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Coffee chain Pret a Manger has faced heavy criticism across the media this week after an employee was spotted wearing a badge which said “I am new, kiss me”. Pret a Manger has stated that they “definitely don’t ask our employees to...

Entire workforce made redundant

Emily Yeardley
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Sydney Hardy, Managing Director of Nippy Bus, dismissed his entire workforce by memo stating “ I have had enough and realise I cannot work with you, the people I employ, a moment longer ”.  He advised the staff that they should not turn up...

Invitation to host webinar on stress in the workplace

Emily Yeardley
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Emily Yeardley, Associate Employment Solicitor at BakerLaw LLP, has been invited to host a webinar for the Society of Occupational Medicine (SOM) on 11th December 2017.  The webinar is open to SOM members, please contact nick.llewellin@som.org.uk ...

Requirement to pass annual fitness test not discriminatory

Emily Yeardley
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The Employment Tribunal has recently heard a case ( Mrs R Tiffin –v- Chief Constable of Surrey ) brought by a police officer who resigned having repeatedly failed a fitness test. Ms Tiffin stated she had an underactive thyroid gland which was the cause...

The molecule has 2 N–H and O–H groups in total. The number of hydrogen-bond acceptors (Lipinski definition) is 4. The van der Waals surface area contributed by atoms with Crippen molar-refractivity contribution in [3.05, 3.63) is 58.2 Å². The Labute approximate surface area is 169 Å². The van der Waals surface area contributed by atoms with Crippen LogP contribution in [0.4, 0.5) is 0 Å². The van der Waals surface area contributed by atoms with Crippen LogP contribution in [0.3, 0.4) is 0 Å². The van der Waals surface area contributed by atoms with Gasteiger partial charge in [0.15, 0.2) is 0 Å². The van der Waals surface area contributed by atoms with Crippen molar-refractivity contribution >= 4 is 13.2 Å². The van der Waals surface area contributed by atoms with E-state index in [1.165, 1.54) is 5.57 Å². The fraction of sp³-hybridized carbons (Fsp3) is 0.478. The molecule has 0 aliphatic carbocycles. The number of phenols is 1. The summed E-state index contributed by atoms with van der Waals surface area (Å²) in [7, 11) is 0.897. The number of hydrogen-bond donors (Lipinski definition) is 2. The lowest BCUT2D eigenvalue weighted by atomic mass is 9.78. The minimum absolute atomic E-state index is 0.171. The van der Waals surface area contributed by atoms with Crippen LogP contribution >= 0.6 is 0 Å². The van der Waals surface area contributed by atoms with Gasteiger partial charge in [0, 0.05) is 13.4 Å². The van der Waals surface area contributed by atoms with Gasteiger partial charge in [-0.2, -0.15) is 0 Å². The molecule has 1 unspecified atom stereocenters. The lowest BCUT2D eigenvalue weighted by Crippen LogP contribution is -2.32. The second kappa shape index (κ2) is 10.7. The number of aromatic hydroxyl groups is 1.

Update: Tribunal Fees Refunds

Emily Yeardley
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Following the recent ruling that Employment Tribunal Fees are unlawful the Government has now announced its fees refund scheme. In addition to refunding all fees paid, 0.5% interest will be paid to claimants calculated from the date of the original payment...

Parental Bereavement Leave

Emily Yeardley
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A new bill has been published to introduce parental bereavement leave. The Current Position Under current legislation an employer has no obligation to allow parents paid time off to grieve if they have lost a child under the age of 18. Most employers are...

World Mental Health Day 2017

Emily Yeardley
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Mental health issues can affect anyone, any day of the year, but today marks World Mental Health Day, a day to show your support for better mental health and start looking after your own wellbeing.”  ACAS has estimated the cost of mental ill...

Choose your words carefully

Emily Yeardley
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The recent Employment Tribunal case of Ms C Gomes v Henworth Ltd t/a Winkworth Estate Agents and Mr G Gold demonstrates the importance of thinking before you speak and choosing your words carefully to avoid the risk of discrimination claims. In this case Ms...

Should holiday pay be calculated including voluntary overtime?

Emily Yeardley